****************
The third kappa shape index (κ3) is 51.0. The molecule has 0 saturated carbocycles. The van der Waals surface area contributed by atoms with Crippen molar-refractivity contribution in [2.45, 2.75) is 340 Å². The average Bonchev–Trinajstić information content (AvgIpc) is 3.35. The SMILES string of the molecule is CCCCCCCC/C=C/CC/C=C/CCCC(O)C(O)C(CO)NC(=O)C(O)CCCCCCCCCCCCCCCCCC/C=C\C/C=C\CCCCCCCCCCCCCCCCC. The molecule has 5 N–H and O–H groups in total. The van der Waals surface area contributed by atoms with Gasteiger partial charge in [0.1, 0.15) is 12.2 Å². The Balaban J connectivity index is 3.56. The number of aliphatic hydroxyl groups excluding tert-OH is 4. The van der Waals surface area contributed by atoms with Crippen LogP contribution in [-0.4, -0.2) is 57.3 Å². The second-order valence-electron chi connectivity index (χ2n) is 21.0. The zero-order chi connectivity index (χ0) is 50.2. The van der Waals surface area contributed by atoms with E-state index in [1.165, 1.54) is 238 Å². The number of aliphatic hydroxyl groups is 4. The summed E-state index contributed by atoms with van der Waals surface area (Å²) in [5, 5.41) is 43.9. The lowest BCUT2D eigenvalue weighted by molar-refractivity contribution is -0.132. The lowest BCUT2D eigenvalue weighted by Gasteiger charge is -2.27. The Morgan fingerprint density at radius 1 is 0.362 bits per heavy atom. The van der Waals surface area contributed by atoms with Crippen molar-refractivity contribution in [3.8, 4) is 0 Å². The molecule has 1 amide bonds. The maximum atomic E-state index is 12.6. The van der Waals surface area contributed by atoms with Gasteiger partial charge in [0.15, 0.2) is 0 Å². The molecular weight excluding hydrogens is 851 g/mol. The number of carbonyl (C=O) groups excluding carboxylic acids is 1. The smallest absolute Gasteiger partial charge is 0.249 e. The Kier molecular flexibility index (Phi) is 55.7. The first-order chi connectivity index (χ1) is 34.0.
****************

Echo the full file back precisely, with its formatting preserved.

The third kappa shape index (κ3) is 51.0. The molecule has 0 saturated carbocycles. The van der Waals surface area contributed by atoms with Crippen molar-refractivity contribution in [2.45, 2.75) is 340 Å². The average Bonchev–Trinajstić information content (AvgIpc) is 3.35. The SMILES string of the molecule is CCCCCCCC/C=C/CC/C=C/CCCC(O)C(O)C(CO)NC(=O)C(O)CCCCCCCCCCCCCCCCCC/C=C\C/C=C\CCCCCCCCCCCCCCCCC. The molecule has 5 N–H and O–H groups in total. The van der Waals surface area contributed by atoms with Gasteiger partial charge in [0.1, 0.15) is 12.2 Å². The Balaban J connectivity index is 3.56. The number of aliphatic hydroxyl groups excluding tert-OH is 4. The van der Waals surface area contributed by atoms with Crippen LogP contribution in [-0.4, -0.2) is 57.3 Å². The second-order valence-electron chi connectivity index (χ2n) is 21.0. The zero-order chi connectivity index (χ0) is 50.2. The van der Waals surface area contributed by atoms with E-state index in [1.165, 1.54) is 238 Å². The number of aliphatic hydroxyl groups is 4. The summed E-state index contributed by atoms with van der Waals surface area (Å²) in [5, 5.41) is 43.9. The lowest BCUT2D eigenvalue weighted by molar-refractivity contribution is -0.132. The lowest BCUT2D eigenvalue weighted by Gasteiger charge is -2.27. The Morgan fingerprint density at radius 1 is 0.362 bits per heavy atom. The van der Waals surface area contributed by atoms with Crippen molar-refractivity contribution in [3.8, 4) is 0 Å². The molecule has 1 amide bonds. The maximum atomic E-state index is 12.6. The van der Waals surface area contributed by atoms with Gasteiger partial charge in [0.15, 0.2) is 0 Å². The molecular weight excluding hydrogens is 851 g/mol. The number of carbonyl (C=O) groups excluding carboxylic acids is 1. The smallest absolute Gasteiger partial charge is 0.249 e. The Kier molecular flexibility index (Phi) is 55.7. The first-order chi connectivity index (χ1) is 34.0.